Even the Agudah approves of women taking upon themselves certain aspects the rabbinate. And they have no problem referring to them as clergy when seeking parsonage – a tax benefit given only to members of the clergy. Which the courts have granted to them.

Is this not a contradiction to the utter rejection of women as rabbis by Chabad, the Agudah, the RCA and the OU? On the surface it may seem so.

I think it is something else. If one examines the positions of all three of these (Chabad the Agudah and the RCA/OU) all are on board with women that have assumed some of responsibilities normally associated with rabbis. There have been female teachers formally teaching women since at least the advent of the Beis Yaakov system. There have been Rebbetzins giving Taharas HaMishpacha advice longer than that. And when it comes to outreach clearly both men and women have equal roles to play.

What about titles? Should there not be some sort of recognition of those leadership roles that is more than honorary – which is the way the word rebbetzin is used? What about calling them rabbis? …breaking the ultimate Orthodox glass ceiling? That would seem logical. And yet not a single Orthodox faction agrees to that. Why not?

It isn’t that I am opposed to giving women authority over men in Judaism. It is Halacha that is opposed. The title ‘rabbi’ grants more than recognition. It grants authority. And places women into a new category of leadership that according to virtually all Poskim contradicts the issue of Serrara – authority over men. The prophetess Devorah often cited as proof that a woman may indeed have authority over men was an exception by virtue of the fact that she was given the gift of prophesy by God.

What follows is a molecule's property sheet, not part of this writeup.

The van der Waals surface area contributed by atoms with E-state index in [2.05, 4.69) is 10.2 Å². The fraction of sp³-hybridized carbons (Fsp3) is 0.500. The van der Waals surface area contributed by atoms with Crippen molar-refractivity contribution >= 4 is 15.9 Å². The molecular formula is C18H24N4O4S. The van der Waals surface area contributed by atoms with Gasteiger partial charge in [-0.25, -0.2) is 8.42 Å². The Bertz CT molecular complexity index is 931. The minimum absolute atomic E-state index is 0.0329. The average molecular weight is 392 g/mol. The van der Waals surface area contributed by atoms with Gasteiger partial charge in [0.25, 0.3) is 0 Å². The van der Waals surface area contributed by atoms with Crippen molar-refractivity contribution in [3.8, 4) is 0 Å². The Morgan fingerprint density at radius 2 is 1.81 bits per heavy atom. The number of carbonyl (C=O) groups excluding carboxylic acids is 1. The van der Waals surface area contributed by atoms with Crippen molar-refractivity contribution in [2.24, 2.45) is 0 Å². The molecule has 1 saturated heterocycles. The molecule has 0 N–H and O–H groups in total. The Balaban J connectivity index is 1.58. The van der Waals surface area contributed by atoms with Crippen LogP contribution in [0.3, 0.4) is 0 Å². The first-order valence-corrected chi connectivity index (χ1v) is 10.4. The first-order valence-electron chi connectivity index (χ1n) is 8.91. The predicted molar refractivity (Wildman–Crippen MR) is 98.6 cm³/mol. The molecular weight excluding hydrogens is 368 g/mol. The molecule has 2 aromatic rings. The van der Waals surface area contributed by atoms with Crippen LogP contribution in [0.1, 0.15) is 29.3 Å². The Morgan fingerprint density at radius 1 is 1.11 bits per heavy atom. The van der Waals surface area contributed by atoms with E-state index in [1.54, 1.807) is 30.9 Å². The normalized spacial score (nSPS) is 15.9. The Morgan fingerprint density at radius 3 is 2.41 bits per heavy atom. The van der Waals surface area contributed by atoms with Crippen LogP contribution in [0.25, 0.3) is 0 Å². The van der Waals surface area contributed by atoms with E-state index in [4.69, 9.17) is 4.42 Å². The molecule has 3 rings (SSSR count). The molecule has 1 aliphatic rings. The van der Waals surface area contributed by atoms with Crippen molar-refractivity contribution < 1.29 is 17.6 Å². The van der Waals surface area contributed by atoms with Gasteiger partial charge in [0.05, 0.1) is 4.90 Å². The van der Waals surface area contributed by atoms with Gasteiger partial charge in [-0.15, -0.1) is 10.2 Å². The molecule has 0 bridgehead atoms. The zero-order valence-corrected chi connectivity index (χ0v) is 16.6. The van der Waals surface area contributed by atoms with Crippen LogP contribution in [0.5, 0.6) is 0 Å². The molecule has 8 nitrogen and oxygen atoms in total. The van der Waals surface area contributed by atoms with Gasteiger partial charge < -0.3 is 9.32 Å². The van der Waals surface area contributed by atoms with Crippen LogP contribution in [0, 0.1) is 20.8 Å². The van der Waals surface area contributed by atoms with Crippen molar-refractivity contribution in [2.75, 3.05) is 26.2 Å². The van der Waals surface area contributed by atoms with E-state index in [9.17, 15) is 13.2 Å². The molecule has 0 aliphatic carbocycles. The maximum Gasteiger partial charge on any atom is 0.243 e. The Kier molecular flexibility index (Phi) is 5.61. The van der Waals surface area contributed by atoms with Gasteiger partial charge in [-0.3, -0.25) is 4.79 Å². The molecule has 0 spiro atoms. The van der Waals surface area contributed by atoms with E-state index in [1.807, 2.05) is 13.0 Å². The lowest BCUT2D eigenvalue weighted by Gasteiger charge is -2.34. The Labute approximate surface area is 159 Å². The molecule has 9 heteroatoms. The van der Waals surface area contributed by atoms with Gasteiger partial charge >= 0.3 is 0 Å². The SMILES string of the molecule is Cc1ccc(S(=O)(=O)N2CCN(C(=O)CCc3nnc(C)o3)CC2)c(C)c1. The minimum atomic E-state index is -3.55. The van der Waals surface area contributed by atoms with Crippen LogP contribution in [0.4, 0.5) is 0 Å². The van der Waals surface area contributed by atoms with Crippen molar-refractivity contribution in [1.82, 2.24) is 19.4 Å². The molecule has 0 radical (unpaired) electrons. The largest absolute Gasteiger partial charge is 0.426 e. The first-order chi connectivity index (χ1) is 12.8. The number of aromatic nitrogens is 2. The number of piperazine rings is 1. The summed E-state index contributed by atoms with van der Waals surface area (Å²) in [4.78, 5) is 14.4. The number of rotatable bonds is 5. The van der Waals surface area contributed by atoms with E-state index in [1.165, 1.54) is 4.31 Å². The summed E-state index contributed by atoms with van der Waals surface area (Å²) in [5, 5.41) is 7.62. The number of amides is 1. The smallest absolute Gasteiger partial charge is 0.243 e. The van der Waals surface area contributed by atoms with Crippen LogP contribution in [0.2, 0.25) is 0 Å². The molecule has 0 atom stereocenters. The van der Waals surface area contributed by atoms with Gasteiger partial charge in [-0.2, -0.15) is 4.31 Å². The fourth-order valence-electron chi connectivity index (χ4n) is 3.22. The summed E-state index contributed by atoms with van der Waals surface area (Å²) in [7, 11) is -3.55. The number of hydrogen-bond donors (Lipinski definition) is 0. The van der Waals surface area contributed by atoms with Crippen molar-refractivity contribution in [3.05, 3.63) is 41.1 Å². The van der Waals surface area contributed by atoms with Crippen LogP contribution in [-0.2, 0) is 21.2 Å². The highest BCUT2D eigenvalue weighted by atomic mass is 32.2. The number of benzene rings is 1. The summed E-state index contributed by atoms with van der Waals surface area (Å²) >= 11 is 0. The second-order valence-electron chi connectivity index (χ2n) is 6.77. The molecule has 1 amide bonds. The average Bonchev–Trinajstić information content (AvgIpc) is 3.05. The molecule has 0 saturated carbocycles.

Recognizing achievement does not grant authority. Conferring the title ‘rabbi’ (or any substitute title for rabbi) does. And that is the crux of the issue. No matter how much Torah knowledge a woman might have she may not - according to Halacha be given Serrara; the ability to rule as an authority over men. It may not be fair. But it is Halacha. In almost all of the examples above, it is women dealing with women. And in those cases where women deal with men, it is not in an authoritative way. By definition, a rabbi is an authority in Halacha.

Truly great women do not need titles in any case. Nechama Leibowitz, was perhaps the greatest living expert on Tanach in her day bar none – including male rabbis. If any woman deserved the title rabbi - she did. But she did not seek the title, rabbi. She did however, deserve the recognition. In spades! Which she got! 

I realize that this will not satisfy Orthodox feminists who see breaking this particular glass ceiling as a goal – and reject the idea that Serrara applies to a rabbi.  And they have increasingly begun to do so by ordaining women both here and in Israel. But their view has been completely rejected by both the right and the center. Which is increasingly causing a rift between us that may soon be unbridgeable.